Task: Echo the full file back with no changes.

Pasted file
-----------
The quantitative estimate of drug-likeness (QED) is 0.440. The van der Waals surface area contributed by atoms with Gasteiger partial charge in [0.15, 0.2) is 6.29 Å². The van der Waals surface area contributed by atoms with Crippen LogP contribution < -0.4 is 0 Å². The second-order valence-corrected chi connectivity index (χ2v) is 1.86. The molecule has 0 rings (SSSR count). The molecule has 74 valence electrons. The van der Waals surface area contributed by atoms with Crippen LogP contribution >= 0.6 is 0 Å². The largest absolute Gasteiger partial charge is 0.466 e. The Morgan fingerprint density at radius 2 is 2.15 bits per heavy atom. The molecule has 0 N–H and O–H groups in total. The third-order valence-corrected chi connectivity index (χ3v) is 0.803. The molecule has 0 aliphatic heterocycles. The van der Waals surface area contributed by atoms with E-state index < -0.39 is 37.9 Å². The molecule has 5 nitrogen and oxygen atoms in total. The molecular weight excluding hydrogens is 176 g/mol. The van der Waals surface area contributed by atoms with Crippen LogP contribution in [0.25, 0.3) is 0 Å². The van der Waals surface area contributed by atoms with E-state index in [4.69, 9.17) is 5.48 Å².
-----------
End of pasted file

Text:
The quantitative estimate of drug-likeness (QED) is 0.440. The van der Waals surface area contributed by atoms with Gasteiger partial charge in [0.15, 0.2) is 6.29 Å². The van der Waals surface area contributed by atoms with Crippen LogP contribution < -0.4 is 0 Å². The second-order valence-corrected chi connectivity index (χ2v) is 1.86. The molecule has 0 rings (SSSR count). The molecule has 74 valence electrons. The van der Waals surface area contributed by atoms with Crippen LogP contribution >= 0.6 is 0 Å². The largest absolute Gasteiger partial charge is 0.466 e. The Morgan fingerprint density at radius 2 is 2.15 bits per heavy atom. The molecule has 0 N–H and O–H groups in total. The third-order valence-corrected chi connectivity index (χ3v) is 0.803. The molecule has 0 aliphatic heterocycles. The van der Waals surface area contributed by atoms with E-state index < -0.39 is 37.9 Å². The molecule has 5 nitrogen and oxygen atoms in total. The molecular weight excluding hydrogens is 176 g/mol. The van der Waals surface area contributed by atoms with Crippen LogP contribution in [0.25, 0.3) is 0 Å². The van der Waals surface area contributed by atoms with E-state index in [4.69, 9.17) is 5.48 Å².